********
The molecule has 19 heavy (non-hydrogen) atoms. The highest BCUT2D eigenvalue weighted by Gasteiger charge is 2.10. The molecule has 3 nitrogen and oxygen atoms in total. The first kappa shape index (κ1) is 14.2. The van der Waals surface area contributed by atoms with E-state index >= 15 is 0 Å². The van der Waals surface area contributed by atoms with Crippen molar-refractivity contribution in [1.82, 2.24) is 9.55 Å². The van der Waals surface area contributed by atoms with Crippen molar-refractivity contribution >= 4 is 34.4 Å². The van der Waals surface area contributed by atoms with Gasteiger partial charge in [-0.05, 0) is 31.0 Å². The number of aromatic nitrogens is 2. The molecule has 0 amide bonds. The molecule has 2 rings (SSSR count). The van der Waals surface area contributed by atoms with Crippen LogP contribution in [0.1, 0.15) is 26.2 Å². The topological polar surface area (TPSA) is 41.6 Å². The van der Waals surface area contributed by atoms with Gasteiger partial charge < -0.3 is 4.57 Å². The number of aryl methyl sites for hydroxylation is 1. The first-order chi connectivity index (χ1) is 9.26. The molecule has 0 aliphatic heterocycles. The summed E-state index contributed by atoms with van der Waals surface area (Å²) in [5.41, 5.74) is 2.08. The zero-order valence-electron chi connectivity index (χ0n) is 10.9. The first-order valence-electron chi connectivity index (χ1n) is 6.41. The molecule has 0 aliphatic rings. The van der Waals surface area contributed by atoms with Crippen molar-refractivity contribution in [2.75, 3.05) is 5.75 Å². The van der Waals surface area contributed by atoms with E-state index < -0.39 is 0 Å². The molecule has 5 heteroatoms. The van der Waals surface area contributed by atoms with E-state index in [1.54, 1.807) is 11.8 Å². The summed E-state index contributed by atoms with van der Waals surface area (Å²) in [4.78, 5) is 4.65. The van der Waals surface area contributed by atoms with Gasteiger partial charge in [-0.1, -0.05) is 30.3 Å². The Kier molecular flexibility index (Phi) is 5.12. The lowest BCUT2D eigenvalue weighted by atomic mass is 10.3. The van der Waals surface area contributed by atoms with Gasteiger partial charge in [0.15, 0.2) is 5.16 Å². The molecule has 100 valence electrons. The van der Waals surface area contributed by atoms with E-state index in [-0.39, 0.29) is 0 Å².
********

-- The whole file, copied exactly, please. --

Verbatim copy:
The molecule has 19 heavy (non-hydrogen) atoms. The highest BCUT2D eigenvalue weighted by Gasteiger charge is 2.10. The molecule has 3 nitrogen and oxygen atoms in total. The first kappa shape index (κ1) is 14.2. The van der Waals surface area contributed by atoms with E-state index >= 15 is 0 Å². The van der Waals surface area contributed by atoms with Crippen molar-refractivity contribution in [1.82, 2.24) is 9.55 Å². The van der Waals surface area contributed by atoms with Crippen molar-refractivity contribution >= 4 is 34.4 Å². The van der Waals surface area contributed by atoms with Gasteiger partial charge in [-0.05, 0) is 31.0 Å². The number of aromatic nitrogens is 2. The molecule has 0 amide bonds. The molecule has 2 rings (SSSR count). The van der Waals surface area contributed by atoms with Crippen LogP contribution in [0.1, 0.15) is 26.2 Å². The topological polar surface area (TPSA) is 41.6 Å². The van der Waals surface area contributed by atoms with Gasteiger partial charge < -0.3 is 4.57 Å². The number of aryl methyl sites for hydroxylation is 1. The first-order chi connectivity index (χ1) is 9.26. The molecule has 0 aliphatic heterocycles. The summed E-state index contributed by atoms with van der Waals surface area (Å²) in [5.41, 5.74) is 2.08. The zero-order valence-electron chi connectivity index (χ0n) is 10.9. The first-order valence-electron chi connectivity index (χ1n) is 6.41. The molecule has 0 aliphatic rings. The van der Waals surface area contributed by atoms with Crippen molar-refractivity contribution in [2.75, 3.05) is 5.75 Å². The van der Waals surface area contributed by atoms with E-state index < -0.39 is 0 Å². The molecule has 5 heteroatoms. The van der Waals surface area contributed by atoms with E-state index in [1.54, 1.807) is 11.8 Å². The summed E-state index contributed by atoms with van der Waals surface area (Å²) in [4.78, 5) is 4.65. The van der Waals surface area contributed by atoms with Gasteiger partial charge in [-0.1, -0.05) is 30.3 Å². The Kier molecular flexibility index (Phi) is 5.12. The lowest BCUT2D eigenvalue weighted by atomic mass is 10.3. The van der Waals surface area contributed by atoms with Gasteiger partial charge in [0.15, 0.2) is 5.16 Å². The molecule has 100 valence electrons. The van der Waals surface area contributed by atoms with E-state index in [-0.39, 0.29) is 0 Å².